PHLW files amicus brief in opiate MDL
By Faith Khalik, Legal Fellow at Public Health Law Watch at Northeastern Univ. School of Law
During the case’s first hearing in January 2018, Judge Dan Aaron Polster told lawyers that he expected to see a settlement that would reduce the adverse public health impact of the opioid crisis, instead of just “moving money around.” The amicus brief submitted by PHLW et al. proposes just that: a settlement that includes a framework for addressing the opioid crisis and has a meaningful positive impact on public health.
Specifically, the brief proposes the creation of a nonprofit foundation to monitor the settlement’s implementation, participate in development and implementation of evidence-based programmatic initiatives, and administer funding for local treatment and prevention resources.
Amici believe that establishing such a foundation would result in better public health outcomes, as it would ensure that settlement funds go directly toward public health interventions and related initiatives, rather than being redirected toward non-health related priorities the plaintiffs may have. This was an important lesson learned from the 1998 tobacco Master Settlement Agreement (MSA). As discussed in the amicus brief, one of the major failings of the MSA was the fact that it mostly moved money from the defendants to the plaintiffs without any requirement for the funds to address public health issues resulting from tobacco use. Although the plaintiffs in the MSA initially stated their intent was to use the settlement funds for public health purposes, other budgetary needs competed for priority and won; in 2019, states will collect over $27 billion from MSA proceeds and tobacco taxes but allocate only 2.4% of that income to tobacco prevention and related efforts.
Despite this gap in the settlement’s design, the foundation created by the MSA (truth initiative, formerly American Legacy Foundation) is regarded as a public health success. Researchers have concluded that truth’s counter-marketing campaign accounted for a significant decline in youth smoking prevalence.
Based on combined decades of research, subject-matter expertise, and lessons learned from the MSA, amici proffer an outline for a similarly-structured foundation to combat the opioid crisis.
It could be argued that due to differences between tobacco and opioids, a specialized foundation is even more necessary for the opiate litigation than it was for the MSA. Differences include that a) tobacco use is always harmful, while opioid use constitutes an important health care tool; b) the harms from tobacco were caused mainly by defendant’s own products, while there is a large, uncontrolled market for illicit opioids; c) price increases in tobacco directly increased costs to individual users, reducing consumption, while price increases in opioids would likely increase costs to insurance companies, plaintiffs, and the federal government. Because of these differences, a more nuanced approach is necessary in this case.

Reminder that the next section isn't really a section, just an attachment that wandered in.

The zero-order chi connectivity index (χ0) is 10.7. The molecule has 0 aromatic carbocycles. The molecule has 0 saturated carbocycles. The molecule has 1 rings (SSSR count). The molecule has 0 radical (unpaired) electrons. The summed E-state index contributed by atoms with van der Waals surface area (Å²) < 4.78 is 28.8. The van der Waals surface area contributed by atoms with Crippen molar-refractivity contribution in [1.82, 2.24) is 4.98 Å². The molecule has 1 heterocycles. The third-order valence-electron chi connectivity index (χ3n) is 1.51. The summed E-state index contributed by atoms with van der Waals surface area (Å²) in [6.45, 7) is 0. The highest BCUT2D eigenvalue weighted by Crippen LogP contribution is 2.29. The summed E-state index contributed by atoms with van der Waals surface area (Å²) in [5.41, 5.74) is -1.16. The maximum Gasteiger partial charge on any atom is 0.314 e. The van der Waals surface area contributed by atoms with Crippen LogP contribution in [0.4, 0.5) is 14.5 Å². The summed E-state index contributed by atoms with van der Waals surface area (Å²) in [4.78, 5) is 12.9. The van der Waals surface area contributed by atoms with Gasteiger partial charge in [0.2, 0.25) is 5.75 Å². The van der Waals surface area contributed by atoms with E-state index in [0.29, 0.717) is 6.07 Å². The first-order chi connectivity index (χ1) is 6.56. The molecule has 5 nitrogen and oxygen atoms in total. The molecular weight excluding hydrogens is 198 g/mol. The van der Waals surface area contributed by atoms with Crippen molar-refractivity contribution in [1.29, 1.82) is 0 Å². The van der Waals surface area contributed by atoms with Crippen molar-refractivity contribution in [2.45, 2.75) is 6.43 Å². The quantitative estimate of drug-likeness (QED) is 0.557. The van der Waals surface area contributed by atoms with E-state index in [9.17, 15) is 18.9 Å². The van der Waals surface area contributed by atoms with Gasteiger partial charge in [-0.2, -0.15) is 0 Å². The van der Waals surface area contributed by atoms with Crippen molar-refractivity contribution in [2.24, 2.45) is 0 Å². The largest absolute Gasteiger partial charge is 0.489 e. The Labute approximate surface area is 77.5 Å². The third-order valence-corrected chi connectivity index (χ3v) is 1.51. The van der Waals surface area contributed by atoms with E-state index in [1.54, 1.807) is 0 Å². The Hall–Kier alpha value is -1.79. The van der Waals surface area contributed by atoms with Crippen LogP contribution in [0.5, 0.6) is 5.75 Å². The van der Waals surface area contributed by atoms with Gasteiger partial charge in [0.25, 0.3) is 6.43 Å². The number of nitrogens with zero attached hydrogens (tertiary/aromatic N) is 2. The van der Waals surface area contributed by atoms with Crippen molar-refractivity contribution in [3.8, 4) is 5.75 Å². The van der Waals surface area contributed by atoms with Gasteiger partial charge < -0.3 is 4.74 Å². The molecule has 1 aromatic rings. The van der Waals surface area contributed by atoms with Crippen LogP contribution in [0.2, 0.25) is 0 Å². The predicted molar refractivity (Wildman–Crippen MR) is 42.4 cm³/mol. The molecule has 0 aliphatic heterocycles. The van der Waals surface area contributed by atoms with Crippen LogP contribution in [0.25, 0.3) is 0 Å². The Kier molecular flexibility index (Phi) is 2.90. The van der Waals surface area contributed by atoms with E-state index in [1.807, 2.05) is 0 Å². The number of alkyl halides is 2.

To remediate the crisis, any approach must factor in four issues. First, it must improve access to evidence-based addiction and overdose treatment, including medication-assisted treatment and overdose reversal drugs. Second, it must improve access to effective pain management. Third, it must address the root causes of substance use and overdose, and refer back to them when constructing and implementing its plan. Finally, it should publicize defendants’ internal documents. The approach should allow for adaptability as further evidence on approach efficacy accumulates.
Poorly calibrated responses that have slashed access to prescription opioids have in some cases exacerbated the problem they were attempting to fix. A nonprofit foundation developed and led by those with public health expertise, specifically opioid use disorder expertise, would be best positioned to navigate these and other issues.
(Amici include The Center for Public Health Law Research at Temple University, ChangeLab Solutions, Health in Justice Action Lab, The Network for Public Health Law, Northeastern University’s Center for Health Policy and Law, and The Public Health Advocacy Institute)
Faith is the Legal Fellow responsible for overseeing the Public Health Law Watch, a collaborative initiative between the Center for Health Policy and Law and the George Consortium, a network of academics, scholars, and practitioners in the field of public health law.